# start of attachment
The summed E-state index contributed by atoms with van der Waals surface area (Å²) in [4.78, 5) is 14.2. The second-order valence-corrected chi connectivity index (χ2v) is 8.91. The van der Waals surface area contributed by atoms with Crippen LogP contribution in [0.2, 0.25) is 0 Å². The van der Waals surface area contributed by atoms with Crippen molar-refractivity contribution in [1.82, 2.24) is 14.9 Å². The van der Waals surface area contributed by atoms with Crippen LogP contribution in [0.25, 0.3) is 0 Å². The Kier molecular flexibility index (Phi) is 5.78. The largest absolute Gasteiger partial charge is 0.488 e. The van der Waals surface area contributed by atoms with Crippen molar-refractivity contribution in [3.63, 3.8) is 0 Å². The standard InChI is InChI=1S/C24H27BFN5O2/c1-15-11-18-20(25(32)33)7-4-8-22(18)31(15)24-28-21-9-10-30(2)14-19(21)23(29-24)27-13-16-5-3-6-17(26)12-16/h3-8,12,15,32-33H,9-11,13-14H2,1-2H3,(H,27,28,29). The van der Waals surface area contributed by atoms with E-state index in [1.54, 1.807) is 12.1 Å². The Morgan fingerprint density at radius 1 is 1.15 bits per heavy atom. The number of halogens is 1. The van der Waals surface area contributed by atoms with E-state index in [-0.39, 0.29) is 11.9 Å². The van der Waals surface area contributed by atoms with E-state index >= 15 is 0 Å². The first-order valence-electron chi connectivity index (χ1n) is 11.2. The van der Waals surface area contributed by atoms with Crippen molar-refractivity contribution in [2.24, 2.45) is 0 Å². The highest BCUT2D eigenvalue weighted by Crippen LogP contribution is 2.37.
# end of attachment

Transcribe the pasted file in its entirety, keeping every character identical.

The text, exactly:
The summed E-state index contributed by atoms with van der Waals surface area (Å²) in [4.78, 5) is 14.2. The second-order valence-corrected chi connectivity index (χ2v) is 8.91. The van der Waals surface area contributed by atoms with Crippen LogP contribution in [0.2, 0.25) is 0 Å². The van der Waals surface area contributed by atoms with Crippen molar-refractivity contribution in [1.82, 2.24) is 14.9 Å². The van der Waals surface area contributed by atoms with Crippen LogP contribution in [0.25, 0.3) is 0 Å². The Kier molecular flexibility index (Phi) is 5.78. The largest absolute Gasteiger partial charge is 0.488 e. The van der Waals surface area contributed by atoms with Crippen molar-refractivity contribution in [3.63, 3.8) is 0 Å². The standard InChI is InChI=1S/C24H27BFN5O2/c1-15-11-18-20(25(32)33)7-4-8-22(18)31(15)24-28-21-9-10-30(2)14-19(21)23(29-24)27-13-16-5-3-6-17(26)12-16/h3-8,12,15,32-33H,9-11,13-14H2,1-2H3,(H,27,28,29). The van der Waals surface area contributed by atoms with E-state index in [1.54, 1.807) is 12.1 Å². The Morgan fingerprint density at radius 1 is 1.15 bits per heavy atom. The number of halogens is 1. The van der Waals surface area contributed by atoms with E-state index in [-0.39, 0.29) is 11.9 Å². The van der Waals surface area contributed by atoms with E-state index >= 15 is 0 Å². The first-order valence-electron chi connectivity index (χ1n) is 11.2. The van der Waals surface area contributed by atoms with Crippen molar-refractivity contribution in [2.24, 2.45) is 0 Å². The highest BCUT2D eigenvalue weighted by Crippen LogP contribution is 2.37.